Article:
While a bill limiting voter access in Georgia made national news this week, West Virginia has its share of bad legislating going on as well.

Approved by Gov. Jim Justice on March 16, Senate Bill 12 and House Bill 2536 give county commissions more control over local boards of health than they’ve ever had.

From the onset of their introduction in the 2021 Legislature, both bills were opposed by county health departments, county commissioners, former lawmakers and even the Coalition for Tobacco-Free West Virginia said the bill is simply bad for public health.

The bill requires county commissions in West Virginia to approve new rules, or changes in old ones, by local health departments, except in cases of public health emergencies. In other words, the new law will remove any authority previously held by local boards of health.

Local health departments in West Virginia will now become political playing fields and important decisions that involve people’s lives will now be made by elected politicians rather than boards of health who are usually comprised of people who have a working knowledge and/or training in health care, safety or sanitation.

The new law, which goes into effect on June 2, also gives county commissioners the authority to dismiss a board of health member, which has previously only fallen under the purview of the board of health.

We believe it is simply unfair whenever politicians think they have the right answers and are more knowledgeable about a subject or an industry than those running the industry. This legislation is an attempt to steal power from those who should really be in charge.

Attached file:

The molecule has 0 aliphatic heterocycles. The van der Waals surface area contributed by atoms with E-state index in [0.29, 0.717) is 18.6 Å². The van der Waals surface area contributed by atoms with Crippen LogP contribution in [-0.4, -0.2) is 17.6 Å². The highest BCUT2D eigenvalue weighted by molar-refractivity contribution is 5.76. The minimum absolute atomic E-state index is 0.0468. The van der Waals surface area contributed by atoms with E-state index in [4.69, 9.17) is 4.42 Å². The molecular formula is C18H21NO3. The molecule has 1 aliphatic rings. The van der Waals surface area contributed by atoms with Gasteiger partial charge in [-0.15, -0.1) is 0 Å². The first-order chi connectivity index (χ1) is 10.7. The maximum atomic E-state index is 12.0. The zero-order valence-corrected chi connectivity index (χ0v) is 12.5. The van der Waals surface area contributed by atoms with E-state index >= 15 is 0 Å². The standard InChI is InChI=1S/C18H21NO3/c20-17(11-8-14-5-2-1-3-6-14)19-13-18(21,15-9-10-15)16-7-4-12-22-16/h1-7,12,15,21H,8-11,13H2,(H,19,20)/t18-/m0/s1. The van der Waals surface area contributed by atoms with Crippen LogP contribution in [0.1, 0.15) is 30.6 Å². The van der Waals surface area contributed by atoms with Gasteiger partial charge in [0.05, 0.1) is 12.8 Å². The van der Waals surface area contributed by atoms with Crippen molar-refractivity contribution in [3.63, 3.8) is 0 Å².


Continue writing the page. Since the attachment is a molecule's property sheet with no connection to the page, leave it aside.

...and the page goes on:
The oddest part of this law is that both parties involved — the health departments and the county commissions — are on the record statewide saying “We oppose this bill.” Lawmakers obviously did not listen.

Marion County Health Department Administrator Lloyd White said in early March that the bill is bad lawmaking.

“Public health has got to be shielded from politics,” White said.

He said, until this bill came along, the health department has had total latitude to pass any policy that impacts public health. In Marion County, patrons can smoke in bars and video lottery facilities.

“We chose to have a policy that we thought was enforceable,” said White.

Another county health department administrator in West Virginia said, “Apparently our legislators know more about running county commissions and county health departments than we do.”

We believe the experts should be allowed to do their jobs and not usurped by a political machine that has an ulterior motive.

“When you get politics involved with public health policy then the outcome may not be good,” said White.

When bad laws are passed, usually bad things happen.

And while these bills have been signed into law, we urge our lawmakers to think harder about what’s coming up on the agenda as the end of the session arrives.

West Virginia can’t afford any more bad legislation.

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